Now the woodsy smoke and cinnamon or nutmeg– what was it?–were so strong they were driving him a little nuts. These were two of his favorites. How could they not be? One meant warmth for skin and bones and another flavored food for belly–and both soothed the soul. It made Heb think of jazz piano played before a glowing hearth, a hot mulled cider with cinnamon stick in hand. Or pure, deep rest. It made him drowsy thinking of it.

“Yessir, got my country gal. What’s your liking?”

The lady with the fussy kid. Was she flirting with him? Heb took her CD and rang it up.

“A little bit of everything. I am democratic, even indiscriminate at times, I’m afraid. Thanks for coming in. Enjoy.”

The woman shook her head, maybe to shake out her tight curls, or get his attention. Or indicate she didn’t get what he’d said.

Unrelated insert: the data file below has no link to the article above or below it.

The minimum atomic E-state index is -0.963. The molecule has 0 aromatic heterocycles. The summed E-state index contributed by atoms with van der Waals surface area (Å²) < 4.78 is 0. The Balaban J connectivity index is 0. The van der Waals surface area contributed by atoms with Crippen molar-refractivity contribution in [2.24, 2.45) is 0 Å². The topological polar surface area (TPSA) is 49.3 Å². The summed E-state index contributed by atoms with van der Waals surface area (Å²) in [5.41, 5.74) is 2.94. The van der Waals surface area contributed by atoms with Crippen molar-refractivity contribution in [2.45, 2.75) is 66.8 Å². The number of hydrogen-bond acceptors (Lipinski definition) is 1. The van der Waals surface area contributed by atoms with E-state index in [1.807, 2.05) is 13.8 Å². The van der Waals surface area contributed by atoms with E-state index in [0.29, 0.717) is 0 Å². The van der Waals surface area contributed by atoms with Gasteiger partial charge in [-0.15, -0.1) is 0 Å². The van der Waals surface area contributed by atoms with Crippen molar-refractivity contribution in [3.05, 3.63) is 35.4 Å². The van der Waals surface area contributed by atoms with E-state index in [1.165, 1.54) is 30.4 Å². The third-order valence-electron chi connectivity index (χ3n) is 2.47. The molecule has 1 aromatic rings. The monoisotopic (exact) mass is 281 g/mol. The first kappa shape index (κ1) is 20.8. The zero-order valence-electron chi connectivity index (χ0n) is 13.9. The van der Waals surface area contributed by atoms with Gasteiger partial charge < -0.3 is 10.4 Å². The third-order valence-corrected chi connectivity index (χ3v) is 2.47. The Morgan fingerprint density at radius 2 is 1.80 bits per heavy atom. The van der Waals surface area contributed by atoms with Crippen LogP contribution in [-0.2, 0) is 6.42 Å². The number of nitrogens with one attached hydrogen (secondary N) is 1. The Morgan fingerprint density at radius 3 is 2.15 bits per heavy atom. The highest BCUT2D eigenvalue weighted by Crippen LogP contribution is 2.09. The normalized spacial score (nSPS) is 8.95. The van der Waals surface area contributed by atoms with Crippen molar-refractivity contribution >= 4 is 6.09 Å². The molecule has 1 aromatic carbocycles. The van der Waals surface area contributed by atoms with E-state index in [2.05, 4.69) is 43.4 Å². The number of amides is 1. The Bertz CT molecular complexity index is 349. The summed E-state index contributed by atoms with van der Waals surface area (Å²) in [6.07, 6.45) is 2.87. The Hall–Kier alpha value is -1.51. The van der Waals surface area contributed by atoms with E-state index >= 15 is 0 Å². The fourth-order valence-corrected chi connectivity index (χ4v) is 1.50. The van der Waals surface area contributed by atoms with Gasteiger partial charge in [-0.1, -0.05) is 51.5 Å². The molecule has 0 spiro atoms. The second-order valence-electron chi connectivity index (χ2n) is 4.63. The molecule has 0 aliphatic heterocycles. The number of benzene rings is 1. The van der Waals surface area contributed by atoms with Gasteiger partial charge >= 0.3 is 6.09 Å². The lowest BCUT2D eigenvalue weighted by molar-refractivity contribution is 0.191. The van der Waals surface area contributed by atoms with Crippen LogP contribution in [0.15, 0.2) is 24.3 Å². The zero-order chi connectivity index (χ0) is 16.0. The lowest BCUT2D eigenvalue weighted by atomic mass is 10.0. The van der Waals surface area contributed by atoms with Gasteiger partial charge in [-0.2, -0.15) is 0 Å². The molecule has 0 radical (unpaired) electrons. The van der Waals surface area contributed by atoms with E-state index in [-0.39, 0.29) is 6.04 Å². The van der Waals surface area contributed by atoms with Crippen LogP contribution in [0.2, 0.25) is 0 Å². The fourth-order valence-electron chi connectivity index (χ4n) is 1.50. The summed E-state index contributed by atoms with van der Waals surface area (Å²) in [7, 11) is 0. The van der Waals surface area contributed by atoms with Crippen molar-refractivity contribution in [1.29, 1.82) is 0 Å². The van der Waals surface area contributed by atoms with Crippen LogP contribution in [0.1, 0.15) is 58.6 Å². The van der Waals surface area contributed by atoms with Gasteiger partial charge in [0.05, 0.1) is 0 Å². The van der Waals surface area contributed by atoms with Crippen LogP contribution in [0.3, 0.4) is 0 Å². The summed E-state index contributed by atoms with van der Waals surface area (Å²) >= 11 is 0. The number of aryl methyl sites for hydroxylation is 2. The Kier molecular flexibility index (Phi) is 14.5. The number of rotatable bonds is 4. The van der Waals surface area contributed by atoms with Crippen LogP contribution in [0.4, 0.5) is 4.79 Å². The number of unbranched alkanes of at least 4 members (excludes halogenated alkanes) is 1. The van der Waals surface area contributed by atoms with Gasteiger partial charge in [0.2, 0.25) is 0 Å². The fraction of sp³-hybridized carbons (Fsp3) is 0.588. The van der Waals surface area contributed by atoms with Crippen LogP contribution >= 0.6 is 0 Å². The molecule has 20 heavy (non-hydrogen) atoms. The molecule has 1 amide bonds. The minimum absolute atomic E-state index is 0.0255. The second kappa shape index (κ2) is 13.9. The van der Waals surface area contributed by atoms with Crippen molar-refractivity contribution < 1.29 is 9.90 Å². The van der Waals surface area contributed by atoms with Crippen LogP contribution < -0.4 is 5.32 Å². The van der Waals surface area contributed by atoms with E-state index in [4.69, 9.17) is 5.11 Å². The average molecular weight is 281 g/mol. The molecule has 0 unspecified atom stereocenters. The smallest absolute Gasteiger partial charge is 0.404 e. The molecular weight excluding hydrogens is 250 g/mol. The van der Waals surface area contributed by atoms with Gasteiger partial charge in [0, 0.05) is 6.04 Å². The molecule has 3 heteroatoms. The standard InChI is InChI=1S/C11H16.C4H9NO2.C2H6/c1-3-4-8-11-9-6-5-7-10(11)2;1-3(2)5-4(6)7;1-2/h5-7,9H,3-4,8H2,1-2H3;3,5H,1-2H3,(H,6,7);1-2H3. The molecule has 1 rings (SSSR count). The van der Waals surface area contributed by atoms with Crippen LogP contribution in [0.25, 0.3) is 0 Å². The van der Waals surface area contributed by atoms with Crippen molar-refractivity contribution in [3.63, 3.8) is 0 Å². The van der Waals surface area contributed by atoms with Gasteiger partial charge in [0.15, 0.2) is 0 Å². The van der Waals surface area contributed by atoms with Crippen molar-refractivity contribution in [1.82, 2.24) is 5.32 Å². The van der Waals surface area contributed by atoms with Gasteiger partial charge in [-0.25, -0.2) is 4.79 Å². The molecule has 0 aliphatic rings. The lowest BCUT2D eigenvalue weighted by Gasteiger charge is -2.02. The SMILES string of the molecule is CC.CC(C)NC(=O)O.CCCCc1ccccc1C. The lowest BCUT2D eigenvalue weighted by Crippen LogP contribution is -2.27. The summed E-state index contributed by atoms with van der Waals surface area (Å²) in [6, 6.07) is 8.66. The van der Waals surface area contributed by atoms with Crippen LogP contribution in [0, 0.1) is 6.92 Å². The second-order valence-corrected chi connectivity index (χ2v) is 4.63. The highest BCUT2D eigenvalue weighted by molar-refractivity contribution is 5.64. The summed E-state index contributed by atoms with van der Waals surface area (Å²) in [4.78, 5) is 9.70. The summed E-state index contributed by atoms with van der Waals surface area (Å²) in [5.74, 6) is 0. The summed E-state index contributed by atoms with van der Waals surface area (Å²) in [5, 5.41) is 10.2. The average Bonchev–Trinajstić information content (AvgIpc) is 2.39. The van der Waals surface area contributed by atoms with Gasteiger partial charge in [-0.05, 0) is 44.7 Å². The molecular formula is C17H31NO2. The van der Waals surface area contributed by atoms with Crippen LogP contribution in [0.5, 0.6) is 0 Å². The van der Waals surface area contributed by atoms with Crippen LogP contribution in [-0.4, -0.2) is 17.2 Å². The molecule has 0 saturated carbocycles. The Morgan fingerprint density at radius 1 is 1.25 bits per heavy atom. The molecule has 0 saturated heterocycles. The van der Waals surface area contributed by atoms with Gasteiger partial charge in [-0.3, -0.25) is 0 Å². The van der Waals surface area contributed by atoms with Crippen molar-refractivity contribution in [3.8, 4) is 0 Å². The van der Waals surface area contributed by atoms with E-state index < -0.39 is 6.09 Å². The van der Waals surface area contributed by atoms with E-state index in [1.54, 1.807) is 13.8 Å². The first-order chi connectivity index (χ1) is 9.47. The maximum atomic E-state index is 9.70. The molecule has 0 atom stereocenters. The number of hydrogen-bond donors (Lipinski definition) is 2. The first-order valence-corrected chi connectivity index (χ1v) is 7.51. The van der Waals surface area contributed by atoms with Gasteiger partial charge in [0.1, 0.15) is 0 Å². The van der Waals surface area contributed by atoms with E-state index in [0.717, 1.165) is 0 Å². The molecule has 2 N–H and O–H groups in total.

She stared at his name tag. “H-E-B. Okay, Heb! Later?”

He stood idle a few minutes. Smoothed his forehead to help clear himself of distractions. The smoke and spice slowly dissipated. He tried to think who all had been present, what they looked like, and who had left already but it struck him as a strange thing to be doing. They were strangers and he was just a sales associate at a store. What would they think if he did follow it–followed them–til he found the source? His boss would be called over and for very good reason.

The next Saturday after work, as the sunset dimmed its burnished beauty, Heb found himself at the keyboard. He’d thought of getting the piano tuned up–it was painful tapping three soured keys–but his hands fell upon each note without judgment. He ran up and down scales, sought out major and minor chords. Found a light-hearted melody hiding among them and followed it around a winding path and back home again. A space inside him opened and songs Heb used to play flew up and out, landing on his fingertips. He felt gently possessed of them, then usurped by their command. And gave in long as he could. It was a joy, a relief but it also felt like a new problem.